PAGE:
With the exception of the last few years of the last expansion, this level of weekly initial claims would be very low for any point in the last 50 years, and the 4 week average would be average for late in an expansion:

Continuing claims declined 124,000 to 2,481,000, also a new pandemic low:

This level would also be normal for the middle of the last few expansions:

Except for the last 2.5 years of the last expansion, continuing claims never dropped meaningfully below 2,000,000 at any point since the 1974 oil embargo.

Finally, here is the YoY% change of continuing claims:

Based on the YoY change, it appears that the complete nationwide phase-out of all emergency pandemic benefits last month may be a cause for the decline in continued claims since then. 

With this week’s confirming data, it appears that we have begun a renewed downward trend. Layoffs are at levels typically seen after very sustained expansions. But there is still some slack in workers who have not yet found new jobs, as evidenced in continuing claims. I suspect we will continue to see that number decrease.

The one big surprise is that all of this is happening while we still have about 80,000 new cases, and over 1600 deaths, of COVID daily.

Wednesday, October 20, 2021

Coronavirus dashboard for October 20: as the Delta downtrend slows, is any State closing in on “herd immunity”?


 - by New Deal democrat

It’s been a moment since my last dashboard. That’s primarily because the Columbus Day weekend resulted in anomalies for the past 9 days, that have finally mainly but not  completely resolved.

Here’s a look at the past 6 months for both cases and deaths per 100,000:

As of today, cases are finally down more than 50% from the Delta peak, at just over 80,000. But as you can see, they are still well above their 11,300 minimum in late June. Deaths are still just under 1700, an elevated number that is the highest since early March.

Here’s a close-up of the past 8 weeks:

I am showing you so you can see that the lack of reporting on Columbus Day, to also in some States the day after as well, caused an anomalous decline those two days, followed by a spike, and then an anomalous bigger decline today as last Tuesday’s spike left the average. You can also see that many States don’t bother to report on the weekends anymore causes a flattening of those two days’ readings compared with trend. The next few days will reveal if there remains a true downward trend or not.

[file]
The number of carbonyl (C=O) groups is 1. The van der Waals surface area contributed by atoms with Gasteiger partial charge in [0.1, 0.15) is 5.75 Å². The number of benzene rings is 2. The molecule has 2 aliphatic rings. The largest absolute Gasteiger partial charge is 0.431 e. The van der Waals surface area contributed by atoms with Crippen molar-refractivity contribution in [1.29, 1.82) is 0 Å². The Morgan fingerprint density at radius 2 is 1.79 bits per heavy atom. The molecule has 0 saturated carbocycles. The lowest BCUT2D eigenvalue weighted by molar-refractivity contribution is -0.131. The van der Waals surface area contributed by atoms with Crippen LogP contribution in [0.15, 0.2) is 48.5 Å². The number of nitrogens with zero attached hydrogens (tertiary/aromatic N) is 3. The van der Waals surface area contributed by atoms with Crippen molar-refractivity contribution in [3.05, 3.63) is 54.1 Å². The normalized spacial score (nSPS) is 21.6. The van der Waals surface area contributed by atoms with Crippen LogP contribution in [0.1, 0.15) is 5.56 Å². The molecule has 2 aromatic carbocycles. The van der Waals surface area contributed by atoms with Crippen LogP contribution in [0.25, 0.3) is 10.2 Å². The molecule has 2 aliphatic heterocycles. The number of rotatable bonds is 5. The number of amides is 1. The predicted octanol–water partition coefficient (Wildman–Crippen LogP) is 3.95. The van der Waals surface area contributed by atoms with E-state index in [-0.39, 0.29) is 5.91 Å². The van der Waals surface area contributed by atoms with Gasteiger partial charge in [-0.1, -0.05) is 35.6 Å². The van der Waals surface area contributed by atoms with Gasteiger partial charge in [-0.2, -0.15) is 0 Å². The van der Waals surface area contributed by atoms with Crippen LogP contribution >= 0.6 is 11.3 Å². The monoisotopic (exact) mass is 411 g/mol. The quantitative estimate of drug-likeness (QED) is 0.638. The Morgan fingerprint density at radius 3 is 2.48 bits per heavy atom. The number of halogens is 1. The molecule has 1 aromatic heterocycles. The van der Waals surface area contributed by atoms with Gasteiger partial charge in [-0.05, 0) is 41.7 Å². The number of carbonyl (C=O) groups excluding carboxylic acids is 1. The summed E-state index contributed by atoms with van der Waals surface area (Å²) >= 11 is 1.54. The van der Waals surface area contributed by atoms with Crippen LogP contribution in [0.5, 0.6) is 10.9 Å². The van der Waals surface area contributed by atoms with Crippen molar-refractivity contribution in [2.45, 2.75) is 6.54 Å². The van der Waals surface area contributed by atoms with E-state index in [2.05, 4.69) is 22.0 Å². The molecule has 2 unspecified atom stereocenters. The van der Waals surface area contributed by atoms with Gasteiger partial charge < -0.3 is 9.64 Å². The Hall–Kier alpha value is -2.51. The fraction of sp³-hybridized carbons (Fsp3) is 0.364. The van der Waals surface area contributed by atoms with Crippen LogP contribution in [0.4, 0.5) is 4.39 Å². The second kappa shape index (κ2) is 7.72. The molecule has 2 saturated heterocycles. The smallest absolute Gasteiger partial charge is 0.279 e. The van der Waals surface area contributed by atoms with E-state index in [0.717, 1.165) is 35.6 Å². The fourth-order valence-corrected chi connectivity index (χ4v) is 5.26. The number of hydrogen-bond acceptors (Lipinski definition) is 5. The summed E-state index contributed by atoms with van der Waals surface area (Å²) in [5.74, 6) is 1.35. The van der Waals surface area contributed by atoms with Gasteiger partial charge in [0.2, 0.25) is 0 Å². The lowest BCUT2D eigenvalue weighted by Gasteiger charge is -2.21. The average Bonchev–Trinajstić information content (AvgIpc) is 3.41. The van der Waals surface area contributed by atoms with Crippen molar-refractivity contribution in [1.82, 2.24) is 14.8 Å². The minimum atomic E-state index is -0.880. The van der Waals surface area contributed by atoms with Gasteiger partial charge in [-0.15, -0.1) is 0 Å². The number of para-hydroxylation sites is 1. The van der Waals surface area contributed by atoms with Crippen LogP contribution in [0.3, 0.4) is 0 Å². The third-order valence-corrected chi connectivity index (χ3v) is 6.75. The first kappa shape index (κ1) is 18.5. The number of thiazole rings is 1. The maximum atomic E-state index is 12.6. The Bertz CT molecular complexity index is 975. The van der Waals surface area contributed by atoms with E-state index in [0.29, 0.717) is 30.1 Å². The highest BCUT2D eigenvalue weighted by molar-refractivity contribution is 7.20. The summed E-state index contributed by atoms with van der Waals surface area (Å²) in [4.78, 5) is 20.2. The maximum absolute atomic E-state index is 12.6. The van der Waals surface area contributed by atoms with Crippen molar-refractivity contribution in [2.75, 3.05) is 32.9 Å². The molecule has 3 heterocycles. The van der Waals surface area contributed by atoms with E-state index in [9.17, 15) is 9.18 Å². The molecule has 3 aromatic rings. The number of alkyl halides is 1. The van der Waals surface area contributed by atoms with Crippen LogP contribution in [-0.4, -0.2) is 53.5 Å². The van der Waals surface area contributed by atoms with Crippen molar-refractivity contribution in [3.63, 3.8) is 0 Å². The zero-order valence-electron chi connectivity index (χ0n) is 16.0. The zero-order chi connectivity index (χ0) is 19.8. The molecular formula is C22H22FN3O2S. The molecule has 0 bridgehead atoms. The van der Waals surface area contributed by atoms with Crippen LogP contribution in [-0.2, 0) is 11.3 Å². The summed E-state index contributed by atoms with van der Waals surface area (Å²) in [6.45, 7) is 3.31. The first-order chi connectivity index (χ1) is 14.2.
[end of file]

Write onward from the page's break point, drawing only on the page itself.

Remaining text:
Here is what the four Census regions of the country look like over the past 12 months:

Note that the winter wave began at the beginning of October last year. There has been no such increase so far this month. If cases either trend downward or even sideways for another couple of weeks, we will be lower this year than last year heading into winter. Whether vaccinations + the Delta wave mute any winter wave (when people head indoors for social gatherings) this year is the big question over the next few months.

I have also been curious as to which States have been the closest to or furthest away from either “herd immunity” or “endemic Covid.” While I haven’t looked at all of them, I have compared the most extreme cases. 

Those States with the most vaccinations tend to have had a low to moderate number of total infections (yes, that included NY and NJ). The two jurisdictions (omitting PR and various island territories) with the most vaccinations are DC and VT: